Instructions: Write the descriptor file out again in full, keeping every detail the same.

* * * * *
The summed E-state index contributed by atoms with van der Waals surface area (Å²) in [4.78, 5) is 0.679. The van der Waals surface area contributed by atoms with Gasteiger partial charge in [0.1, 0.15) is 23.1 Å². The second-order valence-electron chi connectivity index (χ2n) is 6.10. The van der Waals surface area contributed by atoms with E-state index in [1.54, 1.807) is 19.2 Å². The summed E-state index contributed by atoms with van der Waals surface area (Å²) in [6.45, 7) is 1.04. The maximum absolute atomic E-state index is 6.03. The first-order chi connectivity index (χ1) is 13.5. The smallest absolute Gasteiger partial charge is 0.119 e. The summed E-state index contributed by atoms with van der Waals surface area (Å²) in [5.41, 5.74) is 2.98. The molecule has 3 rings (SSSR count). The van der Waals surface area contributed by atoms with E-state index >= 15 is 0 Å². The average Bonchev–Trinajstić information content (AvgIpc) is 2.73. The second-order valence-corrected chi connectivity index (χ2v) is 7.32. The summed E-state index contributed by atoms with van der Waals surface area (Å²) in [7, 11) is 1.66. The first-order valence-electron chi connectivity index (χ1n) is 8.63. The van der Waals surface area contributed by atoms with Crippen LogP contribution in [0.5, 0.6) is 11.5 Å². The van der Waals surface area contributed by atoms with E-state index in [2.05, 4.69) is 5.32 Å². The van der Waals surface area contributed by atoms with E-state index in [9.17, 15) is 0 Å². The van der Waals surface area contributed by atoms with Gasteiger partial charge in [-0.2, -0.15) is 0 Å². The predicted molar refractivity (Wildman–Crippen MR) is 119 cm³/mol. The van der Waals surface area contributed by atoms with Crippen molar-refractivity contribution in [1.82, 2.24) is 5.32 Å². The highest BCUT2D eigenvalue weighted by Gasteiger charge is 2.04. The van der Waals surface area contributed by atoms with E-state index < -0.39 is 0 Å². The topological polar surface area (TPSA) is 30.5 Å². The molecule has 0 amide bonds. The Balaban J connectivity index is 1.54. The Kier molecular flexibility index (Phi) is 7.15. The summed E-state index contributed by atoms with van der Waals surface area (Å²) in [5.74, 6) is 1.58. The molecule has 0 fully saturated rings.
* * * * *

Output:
The summed E-state index contributed by atoms with van der Waals surface area (Å²) in [4.78, 5) is 0.679. The van der Waals surface area contributed by atoms with Gasteiger partial charge in [0.1, 0.15) is 23.1 Å². The second-order valence-electron chi connectivity index (χ2n) is 6.10. The van der Waals surface area contributed by atoms with E-state index in [1.54, 1.807) is 19.2 Å². The summed E-state index contributed by atoms with van der Waals surface area (Å²) in [6.45, 7) is 1.04. The maximum absolute atomic E-state index is 6.03. The first-order chi connectivity index (χ1) is 13.5. The smallest absolute Gasteiger partial charge is 0.119 e. The summed E-state index contributed by atoms with van der Waals surface area (Å²) in [5.41, 5.74) is 2.98. The molecule has 3 rings (SSSR count). The van der Waals surface area contributed by atoms with E-state index >= 15 is 0 Å². The average Bonchev–Trinajstić information content (AvgIpc) is 2.73. The second-order valence-corrected chi connectivity index (χ2v) is 7.32. The summed E-state index contributed by atoms with van der Waals surface area (Å²) in [7, 11) is 1.66. The first-order valence-electron chi connectivity index (χ1n) is 8.63. The van der Waals surface area contributed by atoms with Crippen LogP contribution in [0.5, 0.6) is 11.5 Å². The van der Waals surface area contributed by atoms with E-state index in [2.05, 4.69) is 5.32 Å². The van der Waals surface area contributed by atoms with E-state index in [9.17, 15) is 0 Å². The van der Waals surface area contributed by atoms with Gasteiger partial charge in [-0.2, -0.15) is 0 Å². The predicted molar refractivity (Wildman–Crippen MR) is 119 cm³/mol. The van der Waals surface area contributed by atoms with Crippen molar-refractivity contribution in [1.82, 2.24) is 5.32 Å². The highest BCUT2D eigenvalue weighted by Gasteiger charge is 2.04. The van der Waals surface area contributed by atoms with E-state index < -0.39 is 0 Å². The topological polar surface area (TPSA) is 30.5 Å². The molecule has 0 amide bonds. The Balaban J connectivity index is 1.54. The Kier molecular flexibility index (Phi) is 7.15. The summed E-state index contributed by atoms with van der Waals surface area (Å²) in [5.74, 6) is 1.58. The molecule has 0 fully saturated rings.